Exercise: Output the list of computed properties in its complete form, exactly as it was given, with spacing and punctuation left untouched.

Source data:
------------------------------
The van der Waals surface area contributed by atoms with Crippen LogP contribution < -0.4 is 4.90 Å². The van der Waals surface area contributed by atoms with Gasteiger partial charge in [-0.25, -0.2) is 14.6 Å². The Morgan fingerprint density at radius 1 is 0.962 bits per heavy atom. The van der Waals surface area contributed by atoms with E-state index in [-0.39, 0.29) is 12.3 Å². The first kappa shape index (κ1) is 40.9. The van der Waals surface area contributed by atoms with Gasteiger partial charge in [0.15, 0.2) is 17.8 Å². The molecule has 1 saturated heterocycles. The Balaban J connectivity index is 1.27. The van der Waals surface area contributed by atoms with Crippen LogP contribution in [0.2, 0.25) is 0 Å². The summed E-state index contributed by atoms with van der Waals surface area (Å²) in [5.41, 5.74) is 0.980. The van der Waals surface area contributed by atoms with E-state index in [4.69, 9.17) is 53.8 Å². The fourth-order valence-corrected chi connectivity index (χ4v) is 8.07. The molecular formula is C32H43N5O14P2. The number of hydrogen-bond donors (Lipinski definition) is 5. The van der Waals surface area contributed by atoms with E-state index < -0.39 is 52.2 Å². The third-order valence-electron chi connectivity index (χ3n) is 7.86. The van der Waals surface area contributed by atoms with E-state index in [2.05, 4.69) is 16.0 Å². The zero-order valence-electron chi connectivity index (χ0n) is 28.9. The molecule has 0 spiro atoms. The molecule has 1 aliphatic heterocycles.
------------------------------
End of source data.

The van der Waals surface area contributed by atoms with Crippen LogP contribution < -0.4 is 4.90 Å². The van der Waals surface area contributed by atoms with Gasteiger partial charge in [-0.25, -0.2) is 14.6 Å². The Morgan fingerprint density at radius 1 is 0.962 bits per heavy atom. The van der Waals surface area contributed by atoms with E-state index in [-0.39, 0.29) is 12.3 Å². The first kappa shape index (κ1) is 40.9. The van der Waals surface area contributed by atoms with Gasteiger partial charge in [0.15, 0.2) is 17.8 Å². The molecule has 1 saturated heterocycles. The Balaban J connectivity index is 1.27. The van der Waals surface area contributed by atoms with Crippen LogP contribution in [0.2, 0.25) is 0 Å². The summed E-state index contributed by atoms with van der Waals surface area (Å²) in [5.41, 5.74) is 0.980. The van der Waals surface area contributed by atoms with E-state index in [4.69, 9.17) is 53.8 Å². The fourth-order valence-corrected chi connectivity index (χ4v) is 8.07. The molecular formula is C32H43N5O14P2. The number of hydrogen-bond donors (Lipinski definition) is 5. The van der Waals surface area contributed by atoms with E-state index < -0.39 is 52.2 Å². The third-order valence-electron chi connectivity index (χ3n) is 7.86. The van der Waals surface area contributed by atoms with E-state index in [2.05, 4.69) is 16.0 Å². The zero-order valence-electron chi connectivity index (χ0n) is 28.9. The molecule has 0 spiro atoms. The molecule has 1 aliphatic heterocycles.